- Babies typically are way more effective at emptying the breast than the pump is. That means babies are better at maintaining and increasing milk supply than a pump. EP moms often struggle with making enough milk. And if you already feel like you're not yielding much at the pump...
    - Babies get more efficient with time. By the time most babies are a few months old, they can get a complete meal in under 10 minutes at the breast. Pumping does not get more efficient: if it takes you 20 minutes to pump a bottle today, it will take you that same 20 minutes a year from now, and you'll have to find that time while caring for a mobile and active baby.
    - Milk from the breast is always clean, fresh, immediately available, and at the right temperature. Unlike bottled milk, milk in the breast can't spill on the floor, sour in the heat, spoil in a busted refridgerator, get forgotten on the counter, and you don't need to stand in the kitchen warming it up while your baby screams.
    - Nursing in public is difficult at first, but rapidly becomes easy to do discreetly. Pumping in public is almost impossible to do discreetly!
    - Nursing is more than just nutrition. As time goes on, it becomes a very valuable mothering tool. Nursing will immediately soothe a baby who is crying due to a bump to the head, or a shot, or teething, and is the world's best way to get a cranky baby to sleep.
    Coolest thing my big girl said recently: "How can you tell the world is moving when you are standing on it?"
    Coolest thing my little girl sang recently: "I love dat one-two pupples!"

  5. #5

    Default Re: Production for One Month old

    These are good questions. Sorry, I didnt provide all this information. When the LO is fed, she takes about 45 minutes to eat on both sides and then sometimes still acts like she is hungry by rooting or opening her mouth. I would like for her to leave a feeding without this response. My goal for banking milk would be to allow someone else to take a night feeding and also to be able to leave her for more than 2 hours with someone else. I will be returning to the workforce, but work from home so this isnt as big a concern. I guess my main goals would be to boost supply and to build a bank to give me a bit of a break.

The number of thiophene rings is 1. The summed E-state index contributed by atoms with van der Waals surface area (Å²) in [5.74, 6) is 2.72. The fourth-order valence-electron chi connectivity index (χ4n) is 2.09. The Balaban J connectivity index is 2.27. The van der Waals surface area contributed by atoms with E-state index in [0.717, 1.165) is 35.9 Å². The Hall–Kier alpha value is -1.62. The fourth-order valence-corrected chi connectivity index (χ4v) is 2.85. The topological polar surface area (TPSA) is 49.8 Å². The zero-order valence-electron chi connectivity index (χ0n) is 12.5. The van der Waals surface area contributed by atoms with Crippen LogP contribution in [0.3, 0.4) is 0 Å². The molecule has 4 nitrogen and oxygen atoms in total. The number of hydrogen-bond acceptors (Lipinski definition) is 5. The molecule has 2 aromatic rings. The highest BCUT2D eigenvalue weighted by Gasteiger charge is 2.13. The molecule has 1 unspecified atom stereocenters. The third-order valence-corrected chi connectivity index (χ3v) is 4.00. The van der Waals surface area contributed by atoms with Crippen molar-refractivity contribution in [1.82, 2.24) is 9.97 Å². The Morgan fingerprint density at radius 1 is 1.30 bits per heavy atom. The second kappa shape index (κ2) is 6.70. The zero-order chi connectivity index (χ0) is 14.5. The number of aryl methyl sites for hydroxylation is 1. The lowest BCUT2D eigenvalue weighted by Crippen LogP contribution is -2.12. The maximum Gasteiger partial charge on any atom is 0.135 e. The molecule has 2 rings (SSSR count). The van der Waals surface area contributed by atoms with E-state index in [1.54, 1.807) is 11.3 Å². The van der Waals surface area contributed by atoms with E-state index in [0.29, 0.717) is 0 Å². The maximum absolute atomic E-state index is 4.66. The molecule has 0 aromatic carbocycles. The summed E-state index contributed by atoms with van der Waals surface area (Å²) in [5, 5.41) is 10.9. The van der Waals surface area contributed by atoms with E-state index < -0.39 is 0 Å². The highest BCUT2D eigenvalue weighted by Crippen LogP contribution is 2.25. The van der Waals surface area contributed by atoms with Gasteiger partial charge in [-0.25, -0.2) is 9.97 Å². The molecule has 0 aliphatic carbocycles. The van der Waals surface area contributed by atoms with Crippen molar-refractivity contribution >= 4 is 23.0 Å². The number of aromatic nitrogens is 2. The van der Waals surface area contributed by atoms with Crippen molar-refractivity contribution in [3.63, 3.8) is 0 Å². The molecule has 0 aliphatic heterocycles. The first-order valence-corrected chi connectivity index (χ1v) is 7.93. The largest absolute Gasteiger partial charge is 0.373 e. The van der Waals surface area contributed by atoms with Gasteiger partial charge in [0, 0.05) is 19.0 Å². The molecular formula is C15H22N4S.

6. #6
    Join Date
    Mar 2006
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    10,440

    Default Re: Production for One Month old

    EPing is NOT time saving. Nor will it fix the "response" you are seeing. Honestly, when I was starting with EPing and had a 1 month old -- my fourth baby has a cleft palate and is unable to nurse -- ALL I did was pump and feed the baby. If I took the feeder out of his mouth, he started rooting again. He ate all the time, just not from the breast but from a feeder.

    So...IME, what you are going through -- having a baby who seems constantly hungry -- is totally NORMAL. Absolutely rough, yes. But it will pass.

    The issue with having someone else do a night feeding is that you will have to get up to pump anyway unless you want your supply to go down overnight. If you are already just making enough, don't do that.